In general, this attitude proved reciprocal until Pat ran into a brash and handsome young Colgate man named Jack Duane in 1950. He met her on a blind date at Mt. Holyoke College when Pat was a sophomore, bought her a beer and made his first mistake. He bragged about his sailing. "I'd sailed across a lake once when I was at camp," he explains now. "I sort of embellished the crossing." Pat listened, then told him, "How interesting. I sail, too." Two years later she married him in an Army chapel in Hawaii, where Jack was stationed, and began teaching him to sail in earnest. "He learned real quickly," Pat says sincerely. Jack smiles grimly. "If I didn't," he says, "I wouldn't be here now."

In April of '53, with Jack a civilian and a brief, comical stint of ocean racing behind them ("What in hell am I doing here?" Jack shouted in the teeth of a 48-mile-an-hour gale as water crept over the lower bunks below), the Duanes moved to Florida, and for the next three years the grumblings of masculine discontent were stilled. "There was no place to sail," Pat explains. But on Labor Day 1956, Pat won a Moth class regatta with three consecutive firsts, and the men were on the run again.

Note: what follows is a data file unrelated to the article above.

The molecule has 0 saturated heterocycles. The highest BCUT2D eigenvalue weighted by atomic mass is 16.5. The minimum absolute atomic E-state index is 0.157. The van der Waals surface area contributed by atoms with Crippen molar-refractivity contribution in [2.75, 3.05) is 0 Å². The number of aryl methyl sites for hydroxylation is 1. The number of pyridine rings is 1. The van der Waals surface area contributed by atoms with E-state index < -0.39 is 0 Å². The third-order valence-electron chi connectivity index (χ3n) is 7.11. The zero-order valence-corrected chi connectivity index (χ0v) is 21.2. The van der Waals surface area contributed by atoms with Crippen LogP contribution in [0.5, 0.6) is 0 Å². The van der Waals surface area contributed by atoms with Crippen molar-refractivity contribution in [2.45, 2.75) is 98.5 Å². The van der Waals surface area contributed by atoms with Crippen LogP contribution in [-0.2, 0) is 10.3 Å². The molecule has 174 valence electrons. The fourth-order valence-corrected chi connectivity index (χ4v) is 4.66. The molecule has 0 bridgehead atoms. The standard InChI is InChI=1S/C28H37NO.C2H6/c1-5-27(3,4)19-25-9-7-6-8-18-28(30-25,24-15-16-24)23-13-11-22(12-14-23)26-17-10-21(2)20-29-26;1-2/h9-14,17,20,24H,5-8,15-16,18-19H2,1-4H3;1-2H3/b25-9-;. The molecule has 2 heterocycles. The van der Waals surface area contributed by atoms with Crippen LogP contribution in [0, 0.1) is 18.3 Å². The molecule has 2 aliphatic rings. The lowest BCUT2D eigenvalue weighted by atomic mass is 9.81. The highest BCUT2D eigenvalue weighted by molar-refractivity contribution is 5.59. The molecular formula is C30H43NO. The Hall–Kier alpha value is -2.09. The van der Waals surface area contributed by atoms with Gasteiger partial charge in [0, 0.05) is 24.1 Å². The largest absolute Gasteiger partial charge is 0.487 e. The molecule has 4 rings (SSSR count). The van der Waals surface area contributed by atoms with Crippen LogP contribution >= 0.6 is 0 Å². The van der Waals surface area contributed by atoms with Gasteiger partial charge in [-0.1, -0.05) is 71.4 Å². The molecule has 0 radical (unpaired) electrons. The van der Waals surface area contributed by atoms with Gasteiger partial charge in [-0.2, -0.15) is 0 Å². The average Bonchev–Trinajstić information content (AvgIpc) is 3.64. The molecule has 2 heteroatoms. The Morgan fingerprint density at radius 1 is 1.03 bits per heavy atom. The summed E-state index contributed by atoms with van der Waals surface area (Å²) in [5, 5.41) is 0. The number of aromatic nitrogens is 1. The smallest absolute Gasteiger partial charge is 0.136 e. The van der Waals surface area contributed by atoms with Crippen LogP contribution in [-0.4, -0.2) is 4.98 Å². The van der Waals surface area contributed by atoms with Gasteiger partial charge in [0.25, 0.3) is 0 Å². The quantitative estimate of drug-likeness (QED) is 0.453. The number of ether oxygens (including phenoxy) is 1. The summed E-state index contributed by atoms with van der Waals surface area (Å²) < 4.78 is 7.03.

Pat won nine of her next 10 races and went into the Sunshine Regatta for the Moth class in Miami, with the masculine rumblings sounding like guns of war. The 136-boat field included three International and two North American champions, but when the last boat had crossed the finish line, Pat Duane was tied on points with Don Lapp, then world Moth champion. Under Moth rules, the title was hers because she had beaten Lapp in two of the three races. But the members of the race committee would not hear of it. They applied the Snipe class scoring system, a complicated piece of arithmetical squares which, in this case, was as irrelevant as a football rule book. Pat lost by eight points. "I was a little miffed," her sympathetic husband says now with understatement.